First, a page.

4 Lessons Learned from Our Readers

I spend a considerable amount of time each week preparing articles on writing for Internet distribution, making posts on various writing blogs, responding to users on our discussion board, and writing new posts for our blog—basically trying to give away as much information about good writing as I can. When I am not working on clients’ documents or promoting our services, I am probably writing about writing.

openbook2From time to time, my Internet marketing specialist and I search the Internet to discover where the articles have been reposted and what feedback they have received. Sometimes this is quick and easy, such as for our article “Creating Sentence Transitions,” which has good content but seemed dull to many readers. Sometimes this takes a long time, such as for our article “10 Overused Words in Writing,” which was reposted several hundred times.

We look for the articles because we are curious to discover what is resonating with readers, what their needs are for writing instructions, and the like. We read the feedback for the same reason, and because we want to continuously improve our ability to connect with readers’ needs.

From feedback over the last year, I have learned 4 lessons.

1. Editors are arrogant, self-centered, snotty, ivory tower, out-of-touch, disrespectful, irrelevant, good-for-nuthin’ know-it-alls.

I figured I might as well start with the negative feedback. While most feedback is positive and, in many cases, grateful, some people will disagree with what we write and will criticize our expertise. Most criticism comes from people who don’t “get” what we do, meaning they don’t recognize the value of external advice and they confuse recommendations for improvement with personal insults and attacks.

Negative feedback is expected. We could mimic our critics and lash out in return. Instead, we try to do what we counsel our clients to do: 1) Accept that criticism is a part of being a writer, and 2) Learn how we can better address readers’ needs without compromising our integrity.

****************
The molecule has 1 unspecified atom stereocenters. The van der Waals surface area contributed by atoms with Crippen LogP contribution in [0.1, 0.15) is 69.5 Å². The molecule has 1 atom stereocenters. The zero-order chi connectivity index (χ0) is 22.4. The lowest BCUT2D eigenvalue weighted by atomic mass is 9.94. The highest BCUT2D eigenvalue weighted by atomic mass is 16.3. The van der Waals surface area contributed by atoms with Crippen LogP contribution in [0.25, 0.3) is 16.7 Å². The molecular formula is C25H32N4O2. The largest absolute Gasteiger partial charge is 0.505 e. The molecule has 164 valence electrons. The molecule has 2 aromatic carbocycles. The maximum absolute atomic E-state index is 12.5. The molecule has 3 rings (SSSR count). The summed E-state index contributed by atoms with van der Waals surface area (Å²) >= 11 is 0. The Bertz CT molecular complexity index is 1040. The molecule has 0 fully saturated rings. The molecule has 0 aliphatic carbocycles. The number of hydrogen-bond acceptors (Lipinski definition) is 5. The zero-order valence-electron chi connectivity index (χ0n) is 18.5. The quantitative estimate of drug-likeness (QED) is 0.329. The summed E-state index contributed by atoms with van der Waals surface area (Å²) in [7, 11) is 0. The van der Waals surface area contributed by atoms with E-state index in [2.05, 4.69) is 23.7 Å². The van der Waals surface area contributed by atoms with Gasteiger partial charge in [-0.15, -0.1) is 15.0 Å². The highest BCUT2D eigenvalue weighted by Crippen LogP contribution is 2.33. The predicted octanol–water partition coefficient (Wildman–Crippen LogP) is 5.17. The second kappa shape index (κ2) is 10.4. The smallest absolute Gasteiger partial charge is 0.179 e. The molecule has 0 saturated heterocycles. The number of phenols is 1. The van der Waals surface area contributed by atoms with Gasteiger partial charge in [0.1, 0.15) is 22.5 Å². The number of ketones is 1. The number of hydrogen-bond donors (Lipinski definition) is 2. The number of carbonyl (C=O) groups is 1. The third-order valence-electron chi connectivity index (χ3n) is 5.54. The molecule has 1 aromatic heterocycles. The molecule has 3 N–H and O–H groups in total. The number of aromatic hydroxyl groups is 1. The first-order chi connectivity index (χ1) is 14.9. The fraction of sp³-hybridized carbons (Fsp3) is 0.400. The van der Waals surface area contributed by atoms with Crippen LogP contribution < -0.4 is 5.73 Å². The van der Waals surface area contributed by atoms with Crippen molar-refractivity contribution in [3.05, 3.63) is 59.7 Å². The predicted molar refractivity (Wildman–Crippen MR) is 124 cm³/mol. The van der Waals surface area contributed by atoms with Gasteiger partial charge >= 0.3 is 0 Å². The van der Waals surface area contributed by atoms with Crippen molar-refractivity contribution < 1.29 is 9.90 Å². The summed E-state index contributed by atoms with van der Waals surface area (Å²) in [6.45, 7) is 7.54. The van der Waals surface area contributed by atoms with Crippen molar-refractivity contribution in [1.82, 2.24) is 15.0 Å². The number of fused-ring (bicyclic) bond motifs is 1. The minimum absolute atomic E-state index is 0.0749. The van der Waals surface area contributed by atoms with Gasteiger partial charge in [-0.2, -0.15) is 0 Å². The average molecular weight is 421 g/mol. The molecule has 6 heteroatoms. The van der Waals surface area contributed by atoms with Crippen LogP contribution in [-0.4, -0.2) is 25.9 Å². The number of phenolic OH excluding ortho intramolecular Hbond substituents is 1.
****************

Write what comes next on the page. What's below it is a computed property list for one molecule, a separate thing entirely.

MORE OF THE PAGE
We have a purpose for our writing: help as many people as possible improve their ability to communicate in writing. If we are going to accomplish our purpose, we need to address the attributes and characteristics that hinder reader acceptance and understanding, which is good advice for all writers.

2. People don’t always read carefully.

Words get missed, sometimes entire paragraphs. This may cause a reader to misunderstand what we write and not understand how to apply the information we present. For example, one reader criticized our article “10 Overused Words in Writing” by writing, in paraphrase, “It’s ok to use these words sometimes. Telling people that they shouldn’t use them is not right.”

I agree completely. In fact, I said so in the article, which states, “We don’t recommend that you remove these words from your writing. Instead, we recommend that you become aware of how often you use them and that you revise your documents to limit their use.”

This is a case where a concept was clear to the writer (me) but not to the reader. However, the point I was making was important. Had the reader read and understood my statement, the reader would not have criticized the article and, perhaps, would have accepted what I was trying to communicate. I can’t change what my readers do; I can only change what I do.

Since that point was so important, I should have found a way to emphasize it, make it clearer, and make it easier to find. For example, I could have made this statement a paragraph by itself. I could have used bold text. I could have used very short sentences. The point is this: I needed to employ a strategy to help the reader find and understand what I thought was important. It was my responsibility, not my reader’s.